The electric pulse coming from the whirring machine to my left caused the muscles under my scapula to jump. Relief. The kind that went from my shoulder to my brain and trickled down into my sinuses. The pain, caused from overuse of my mouse I was told, was an aching, nagging I could not shake. I came to lay on a strange table in a small, cold, vanilla room to get this treatment that I hoped would eventually chase the pain away.
It skulked under my scapula like a secret, waiting for the right time to flare up, maybe when I was holding a freshly opened bottle of Kombucha, or when I was attempting to make change for someone else, causing enough pain for me to dump my drink or toss coins in someone's face.
Week after week, I would come to the cold room with the same problem. My chiropractor, disappointed that it had not abated, asking suspiciously if I had been doing my exercises, not believing me when I said I had. I was dissapointed in my lack of success, and he was too. It didn't make things better.
But the pain that comes from within cannot be cured from without. This is physics. This is gospel. The more I shrunk myself to fit into a job that would have me be less than I was, the more I would stretch myself to do more and more in my relationship as I watched my partner disintegrate, the more I fought back the tears over the deaths of my parents, the more this pain persisted. The more my body tried to get my attention. And I never made the connection.
How could I not know that my body was trying to get me to take care, to slow down, to pay attention to everything I was giving up in order to keep going? How could I not know that all of the ways that I bent myself, all the ways that I tried to fit into boxes would eventually surface as the physical pain that would persist through the many guaranteed cures that were thrown at me?
I just didn't.
And then, in a miraculous explosion of emotion and rage and force, I freed myself. It had nothing to do with the pain, what I did to get free of all of it, but after, I knew. One week later, I awoke pain free, and I cried. I cried for days. I cried for the loss of myself, my marriage, my job, my parents, and the life I thought I was going to live. All of it.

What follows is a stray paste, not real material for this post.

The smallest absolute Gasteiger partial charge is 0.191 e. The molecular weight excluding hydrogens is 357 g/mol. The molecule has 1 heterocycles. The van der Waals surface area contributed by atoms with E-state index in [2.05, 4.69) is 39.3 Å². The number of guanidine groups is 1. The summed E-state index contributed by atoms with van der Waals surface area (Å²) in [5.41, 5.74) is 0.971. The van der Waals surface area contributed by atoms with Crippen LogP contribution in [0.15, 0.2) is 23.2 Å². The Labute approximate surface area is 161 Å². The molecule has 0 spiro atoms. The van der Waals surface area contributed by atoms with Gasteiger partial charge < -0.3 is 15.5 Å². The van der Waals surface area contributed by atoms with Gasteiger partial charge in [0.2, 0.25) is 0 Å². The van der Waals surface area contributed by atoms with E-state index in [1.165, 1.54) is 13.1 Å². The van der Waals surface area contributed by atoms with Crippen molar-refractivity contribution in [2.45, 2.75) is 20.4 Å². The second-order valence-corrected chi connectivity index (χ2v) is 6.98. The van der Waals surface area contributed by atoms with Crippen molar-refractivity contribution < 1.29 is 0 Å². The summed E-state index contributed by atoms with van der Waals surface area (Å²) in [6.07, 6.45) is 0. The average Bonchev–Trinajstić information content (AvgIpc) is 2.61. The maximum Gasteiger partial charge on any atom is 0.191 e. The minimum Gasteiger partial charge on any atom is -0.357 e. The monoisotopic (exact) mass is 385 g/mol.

My cats sat staring as I would walk from room to room, crying and blowing my nose, the cheap beige carpet in my nondescript cube of an apartment strewn with snotty tissue. All of it bright red and purple pain. All of it orange, green and blue sadness, grief, resentment, desperation, all the things I would not allow myself to feel came pouring out of me. My beige apartment finally began to take on life.
In the quiet of the aftermath, I built a wailing wall of my last life. I would sit and stare at all of it for hours, wondering how it got away from me.
Then one day, I took it all down, put it in a gallon jar, and I was done.
And I have not felt that pain since.
The new pain is instructive. I listen to it attentively and move quickly when my wise old body sends me these miraculous signals. That dark time, where I forced my life into a corner and dared myself to come out, pushed me into the open. I won't hide anymore.
And now, when I feel anger in my right hamstring, or sadness in my ankles, I listen. I make my own map. I do what my body needs and in the end, I am free. In the end, my body, my friend, heals me.
This is my take on Body Positive. It's about function. It's about attention. It's about using your body as an instruction manual. What do you think? Have you had this experience? Where you know your body is trying to tell you something, but you don't have the time or the inclination to listen? I suggest you do. The relationship you create with your body will be the longest you have in your life. Investing in that relationship by merely listening can improve everything you care to touch.
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